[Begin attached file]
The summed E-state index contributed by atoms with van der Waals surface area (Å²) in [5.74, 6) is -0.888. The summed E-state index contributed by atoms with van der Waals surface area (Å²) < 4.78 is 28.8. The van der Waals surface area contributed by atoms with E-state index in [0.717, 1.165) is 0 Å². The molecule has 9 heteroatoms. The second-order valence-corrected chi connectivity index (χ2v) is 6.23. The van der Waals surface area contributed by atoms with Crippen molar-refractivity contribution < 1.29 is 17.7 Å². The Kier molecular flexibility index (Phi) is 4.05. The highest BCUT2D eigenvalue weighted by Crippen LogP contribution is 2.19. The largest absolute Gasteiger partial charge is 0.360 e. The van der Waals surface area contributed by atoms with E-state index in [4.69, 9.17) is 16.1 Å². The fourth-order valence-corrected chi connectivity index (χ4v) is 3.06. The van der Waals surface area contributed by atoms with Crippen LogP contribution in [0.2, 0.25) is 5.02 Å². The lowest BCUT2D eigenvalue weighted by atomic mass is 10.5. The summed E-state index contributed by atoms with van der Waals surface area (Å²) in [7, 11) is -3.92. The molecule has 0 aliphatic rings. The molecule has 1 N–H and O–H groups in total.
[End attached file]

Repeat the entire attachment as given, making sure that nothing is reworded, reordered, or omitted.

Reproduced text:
The summed E-state index contributed by atoms with van der Waals surface area (Å²) in [5.74, 6) is -0.888. The summed E-state index contributed by atoms with van der Waals surface area (Å²) < 4.78 is 28.8. The van der Waals surface area contributed by atoms with E-state index in [0.717, 1.165) is 0 Å². The molecule has 9 heteroatoms. The second-order valence-corrected chi connectivity index (χ2v) is 6.23. The van der Waals surface area contributed by atoms with Crippen molar-refractivity contribution < 1.29 is 17.7 Å². The Kier molecular flexibility index (Phi) is 4.05. The highest BCUT2D eigenvalue weighted by Crippen LogP contribution is 2.19. The largest absolute Gasteiger partial charge is 0.360 e. The van der Waals surface area contributed by atoms with E-state index in [4.69, 9.17) is 16.1 Å². The fourth-order valence-corrected chi connectivity index (χ4v) is 3.06. The van der Waals surface area contributed by atoms with Crippen LogP contribution in [0.2, 0.25) is 5.02 Å². The lowest BCUT2D eigenvalue weighted by atomic mass is 10.5. The summed E-state index contributed by atoms with van der Waals surface area (Å²) in [7, 11) is -3.92. The molecule has 0 aliphatic rings. The molecule has 1 N–H and O–H groups in total.